New study identifies aquaculture as Northern Australia’s boom industry

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A new study funded by the CRC for Developing Northern Australia (CRCNA) has found that Northern Australia’s aquaculture industry has the potential to generate thousands of new jobs and increase the value of its production to more than $1.3 billion.

According to the 12-month study, the industry holds the potential to increase its current production value five-fold and create more than 2,000 new jobs across the north within 10 years.

Industry Minister Karen Andrews said the report provides a vision for the future for the whole northern Australian aquaculture industry.

“The growth of the aquaculture industry in the north will create many new jobs at a range of skill levels over the coming decade, which is great news for anyone living in this part of the country,” Minister Andrews said.

“Forecasts of new jobs and a boost in revenue for industries like this are very welcome as the economy continues to deal with the effects of COVID-19.”

Minister for Resources, Water and Northern Australia Keith Pitt said one of the report’s six key recommendations is to build the northern Australian aquaculture industry as a means for Indigenous economic development and independence.

“According to the findings, northern Australia boasts 700,000 hectares of suitable marine farming area, and as much as 50 times that is available for freshwater operations,” Minister Pitt continued.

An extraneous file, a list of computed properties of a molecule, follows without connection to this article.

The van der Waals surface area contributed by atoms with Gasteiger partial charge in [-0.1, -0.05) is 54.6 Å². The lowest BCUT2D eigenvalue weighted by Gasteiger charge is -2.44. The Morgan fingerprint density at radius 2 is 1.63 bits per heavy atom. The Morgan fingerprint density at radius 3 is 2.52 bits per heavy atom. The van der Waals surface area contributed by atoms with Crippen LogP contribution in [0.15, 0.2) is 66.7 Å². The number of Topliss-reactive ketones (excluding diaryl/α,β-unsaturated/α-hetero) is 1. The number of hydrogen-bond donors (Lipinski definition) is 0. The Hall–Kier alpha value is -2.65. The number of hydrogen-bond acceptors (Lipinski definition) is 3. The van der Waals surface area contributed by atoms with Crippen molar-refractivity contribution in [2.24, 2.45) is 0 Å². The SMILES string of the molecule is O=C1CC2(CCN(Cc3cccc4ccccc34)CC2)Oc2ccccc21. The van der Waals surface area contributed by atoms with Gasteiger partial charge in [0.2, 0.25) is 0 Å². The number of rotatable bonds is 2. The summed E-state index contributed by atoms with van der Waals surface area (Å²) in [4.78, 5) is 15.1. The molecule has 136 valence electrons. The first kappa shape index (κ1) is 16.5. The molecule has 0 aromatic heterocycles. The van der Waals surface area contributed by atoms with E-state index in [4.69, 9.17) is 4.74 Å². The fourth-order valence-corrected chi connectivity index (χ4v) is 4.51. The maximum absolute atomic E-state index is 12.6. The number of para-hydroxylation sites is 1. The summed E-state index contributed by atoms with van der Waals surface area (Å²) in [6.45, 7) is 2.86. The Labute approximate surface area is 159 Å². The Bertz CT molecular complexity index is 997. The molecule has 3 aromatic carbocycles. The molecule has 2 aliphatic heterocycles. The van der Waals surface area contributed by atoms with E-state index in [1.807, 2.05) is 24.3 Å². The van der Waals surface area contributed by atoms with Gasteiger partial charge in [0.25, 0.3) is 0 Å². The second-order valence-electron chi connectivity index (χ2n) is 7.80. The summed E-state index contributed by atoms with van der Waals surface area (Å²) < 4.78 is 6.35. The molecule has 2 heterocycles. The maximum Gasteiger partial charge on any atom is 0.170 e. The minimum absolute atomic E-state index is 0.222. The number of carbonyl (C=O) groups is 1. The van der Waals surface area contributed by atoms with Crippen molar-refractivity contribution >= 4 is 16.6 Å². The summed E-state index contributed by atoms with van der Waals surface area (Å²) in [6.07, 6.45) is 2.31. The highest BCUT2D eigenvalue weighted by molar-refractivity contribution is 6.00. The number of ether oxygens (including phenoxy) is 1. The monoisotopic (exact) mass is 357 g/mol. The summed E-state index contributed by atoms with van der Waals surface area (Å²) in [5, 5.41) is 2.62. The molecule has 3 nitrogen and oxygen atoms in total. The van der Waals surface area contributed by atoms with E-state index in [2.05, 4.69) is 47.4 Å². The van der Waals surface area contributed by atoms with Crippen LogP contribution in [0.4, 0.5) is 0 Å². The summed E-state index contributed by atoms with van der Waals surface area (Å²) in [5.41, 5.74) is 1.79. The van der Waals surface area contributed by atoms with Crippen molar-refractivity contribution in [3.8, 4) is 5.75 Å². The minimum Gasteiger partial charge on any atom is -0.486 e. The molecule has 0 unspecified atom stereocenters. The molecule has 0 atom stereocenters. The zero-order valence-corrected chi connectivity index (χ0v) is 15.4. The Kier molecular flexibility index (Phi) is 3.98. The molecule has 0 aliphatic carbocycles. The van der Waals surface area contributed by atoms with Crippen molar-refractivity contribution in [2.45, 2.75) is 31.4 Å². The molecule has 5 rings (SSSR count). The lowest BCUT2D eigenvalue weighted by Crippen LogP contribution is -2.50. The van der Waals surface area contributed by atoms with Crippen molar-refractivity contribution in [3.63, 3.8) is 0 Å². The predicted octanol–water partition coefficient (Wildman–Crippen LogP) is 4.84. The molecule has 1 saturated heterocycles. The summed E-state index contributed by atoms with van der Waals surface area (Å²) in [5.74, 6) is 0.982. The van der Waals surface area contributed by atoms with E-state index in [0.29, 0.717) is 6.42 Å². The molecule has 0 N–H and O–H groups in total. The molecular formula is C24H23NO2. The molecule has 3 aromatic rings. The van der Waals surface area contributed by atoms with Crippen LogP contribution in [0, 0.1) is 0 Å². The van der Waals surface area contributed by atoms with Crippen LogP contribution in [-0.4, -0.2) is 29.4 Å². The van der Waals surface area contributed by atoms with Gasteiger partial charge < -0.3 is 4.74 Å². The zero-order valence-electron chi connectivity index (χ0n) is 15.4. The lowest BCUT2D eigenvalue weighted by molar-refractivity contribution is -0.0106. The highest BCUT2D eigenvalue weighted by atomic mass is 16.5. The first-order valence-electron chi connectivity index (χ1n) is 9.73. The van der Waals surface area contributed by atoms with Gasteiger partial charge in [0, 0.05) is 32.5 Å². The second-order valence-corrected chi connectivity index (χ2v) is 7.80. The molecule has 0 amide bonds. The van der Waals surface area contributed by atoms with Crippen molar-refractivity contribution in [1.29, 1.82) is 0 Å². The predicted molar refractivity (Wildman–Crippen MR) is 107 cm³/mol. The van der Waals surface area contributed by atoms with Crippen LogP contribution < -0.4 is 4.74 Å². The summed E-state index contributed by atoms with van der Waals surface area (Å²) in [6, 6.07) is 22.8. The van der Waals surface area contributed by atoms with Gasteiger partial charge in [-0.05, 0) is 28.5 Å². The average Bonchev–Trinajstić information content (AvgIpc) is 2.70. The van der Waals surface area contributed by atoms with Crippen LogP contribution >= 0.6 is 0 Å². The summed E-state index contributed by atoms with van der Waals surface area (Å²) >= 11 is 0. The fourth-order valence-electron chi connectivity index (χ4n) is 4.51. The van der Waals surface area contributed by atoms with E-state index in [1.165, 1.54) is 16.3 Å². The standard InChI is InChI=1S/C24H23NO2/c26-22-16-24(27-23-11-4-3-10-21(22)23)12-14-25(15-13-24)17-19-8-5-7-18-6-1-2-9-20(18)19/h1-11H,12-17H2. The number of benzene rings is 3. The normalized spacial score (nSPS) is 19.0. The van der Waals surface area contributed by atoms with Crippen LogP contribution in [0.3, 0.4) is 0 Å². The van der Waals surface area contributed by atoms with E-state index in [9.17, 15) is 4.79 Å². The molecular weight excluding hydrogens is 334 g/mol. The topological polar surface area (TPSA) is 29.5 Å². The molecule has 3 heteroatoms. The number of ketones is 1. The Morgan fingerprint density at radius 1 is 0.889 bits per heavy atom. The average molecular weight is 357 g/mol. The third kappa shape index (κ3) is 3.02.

“Having a strategic industry plan will help the sector and the Government to attract investment in commercially viable projects, which will be a boost for the nation’s north.”

Assistant Minister for Northern Australia, Michelle Landry said the study delivers ‘a comprehensive assessment’ of the future of the NA aquaculture sector in Queensland, Northern Territory and northern Western Australia.

“It’s the first time a study has captured the whole northern Australian aquaculture sector, including significant opportunities for Traditional Owners,” Minister Landry said.

“The keys to success, according to the study, will be matching the right species, systems, infrastructure and market accessibility with the right investors and financial structures.”

James Cook University led the 12-month study and worked with more than 400 industry stakeholders and representatives.

Member for Herbert Phillip Thompson congratulated James Cook University on its work carrying out the study.

“We know we have world-class education and research on our doorstep here in Townsville so it’s great that James Cook University has been able to drive this study,” Mr Thompson said.

“The prospect of 2,000 jobs that could be created by this industry – backed up by evidence – is extremely encouraging for our region.”

To find out more about the study and the six key recommendations, visit

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